Pele Cox

The poet Pele Cox has recently released her book of poems relating to her personal experience of being “the other woman”.  The normal view of being a mistress is seldom seen from the mistress’ point of view, but instead from the wife, as a ‘marriage wrecker’.  Nina Simone depicted a typical view of ‘The Other Woman’ so well in her song by the same name:
 
The other woman finds time to manicure her nails
The other woman is perfect where her rival fails
And she’s never seen with pin curls in her hair
 
The other woman enchantes her clothes with french perfume
The other woman keeps fresh cut flowers in each room
There are never toys that’s scattered everywhere
 
And when her baby comes to call
He’ll find her waiting like a lonesome queen
‘Cause when she’s by his side
It’s such a change from old routine
 
But the other woman will always cry herself to sleep
The other woman will never have his love to keep
And as the years go by the other woman
Will spend her life alone
 
So it is a brave move of Pele to put herself out there, admitting that she herself has been “The Other Woman” and with the same admittance hoping for some understanding of her situation, or at least a love for her poems.  Yes it’s true that there will always be people who will look at her book of poems in distain which is completely understandable, but the book is perhaps aimed more at people who have maybe not had a personal experience of being cheated on, or someone who have found themselves in the same situation as Pele.  Her ‘bravery’ is in that she openly reveals herself for having committed an act which is by many considered selfish, dishonest and cruel, and is therefore allowing an open stream of judgement and abuse to come her way.  But the best poetry and art is something that reveals the artist but at the same time leaves the artist in a vulnerable place, open to criticism.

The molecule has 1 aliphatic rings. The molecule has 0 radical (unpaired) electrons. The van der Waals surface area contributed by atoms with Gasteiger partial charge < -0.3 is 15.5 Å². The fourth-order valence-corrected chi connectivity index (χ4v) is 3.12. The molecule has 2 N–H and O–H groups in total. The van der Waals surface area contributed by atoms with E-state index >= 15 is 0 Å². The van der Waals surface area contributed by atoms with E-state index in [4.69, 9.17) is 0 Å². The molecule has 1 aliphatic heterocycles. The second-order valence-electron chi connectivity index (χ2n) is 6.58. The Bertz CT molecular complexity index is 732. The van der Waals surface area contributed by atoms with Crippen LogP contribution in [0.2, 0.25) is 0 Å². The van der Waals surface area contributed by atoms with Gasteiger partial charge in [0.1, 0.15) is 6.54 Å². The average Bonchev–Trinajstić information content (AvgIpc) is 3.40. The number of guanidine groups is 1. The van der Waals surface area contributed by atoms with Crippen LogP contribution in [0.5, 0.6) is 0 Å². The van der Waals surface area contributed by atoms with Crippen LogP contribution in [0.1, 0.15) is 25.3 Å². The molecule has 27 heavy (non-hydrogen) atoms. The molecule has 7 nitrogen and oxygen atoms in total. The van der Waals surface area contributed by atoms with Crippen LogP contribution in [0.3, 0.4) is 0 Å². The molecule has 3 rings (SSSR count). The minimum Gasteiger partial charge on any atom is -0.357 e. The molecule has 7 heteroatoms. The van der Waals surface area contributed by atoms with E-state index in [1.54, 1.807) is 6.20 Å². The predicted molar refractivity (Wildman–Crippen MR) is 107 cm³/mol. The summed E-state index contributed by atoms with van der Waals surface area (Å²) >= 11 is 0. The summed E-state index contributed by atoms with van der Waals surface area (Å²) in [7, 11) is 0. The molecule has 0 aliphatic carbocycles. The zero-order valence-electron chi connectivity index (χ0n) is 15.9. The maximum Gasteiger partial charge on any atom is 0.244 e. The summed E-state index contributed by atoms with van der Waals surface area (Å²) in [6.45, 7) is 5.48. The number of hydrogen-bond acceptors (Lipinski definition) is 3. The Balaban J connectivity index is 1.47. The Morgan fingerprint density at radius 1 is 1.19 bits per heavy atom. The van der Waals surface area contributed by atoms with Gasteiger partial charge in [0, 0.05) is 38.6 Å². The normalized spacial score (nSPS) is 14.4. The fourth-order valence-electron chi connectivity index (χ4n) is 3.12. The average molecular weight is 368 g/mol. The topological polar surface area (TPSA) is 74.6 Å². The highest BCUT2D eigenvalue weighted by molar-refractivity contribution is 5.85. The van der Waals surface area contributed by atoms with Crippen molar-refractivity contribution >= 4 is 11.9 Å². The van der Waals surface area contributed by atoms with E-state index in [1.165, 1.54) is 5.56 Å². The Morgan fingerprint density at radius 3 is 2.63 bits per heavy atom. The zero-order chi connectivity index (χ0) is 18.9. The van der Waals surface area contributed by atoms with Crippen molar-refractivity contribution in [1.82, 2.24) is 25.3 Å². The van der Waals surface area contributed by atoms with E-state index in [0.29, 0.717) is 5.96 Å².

I wanted the images to be dream like, or even give the feeling that it could be anyone there in front of the camera. I wanted the images to represent the story of Pele and her experience instead of crystal clear image of Pele. 

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The poet Pele Cox has recently released her book of poems relating to her personal experience and affections of being “the other woman”. The normal view of being a mistress is seldom seen from the mistress’ point of view, but instead from the wife, as a ‘marriage wrecker’. Nina Simone depicted a typical view of ‘The Other Woman’ so well in her song by the same name:

The other woman finds time to manicure her nails
The other woman is perfect where her rival fails
And she’s never seen with pin curls in her hair

The other woman enchantes her clothes with french perfume
The other woman keeps fresh cut flowers in each room
There are never toys that’s scattered everywhere

And when her baby comes to call
He’ll find her waiting like a lonesome queen
‘Cause when she’s by his side
It’s such a change from old routine

But the other woman will always cry herself to sleep
The other woman will never have his love to keep
And as the years go by the other woman
Will spend her life alone

So it is a brave move of Pele to put herself out there, admitting that she herself has been “The Other Woman” and with the same admittance hoping for some understanding of her situation, or at least a love for her poems. Yes it’s true that there will always be people who will look at her book of poems in distain which is completely understandable, but the book is perhaps aimed more at people who have maybe not had such a personal account of being cheated on, or someone who have found themselves in the same situation as Pele. Her ‘bravery’ is in that she openly reveals herself for having committed an act which is by many considered selfish, dishonest and cruel, and is therefore allowing an open stream of judgement and abuse to come her way. But the best poetry and art is something that reveals the artist but at the same time leaves the artist in a vulnerable place, open to criticism.
Like a poem would often be a visual and rhythmic image in a book I also tried when photographing Pele to incorporate some visual cleanliness and space. I wanted the images to be dream like, or even give the feeling that it could be anyone there infant of the camera. I wanted them to represent the story of Pele and her experience instead of crystal clear image of Pele.

Pele Cox

Pele Cox

Pele Cox

Pele Cox

Pele Cox

Pele Cox

Pele Cox

Pele Cox

Pele Cox

Pele Cox

Pele Cox

Pele Cox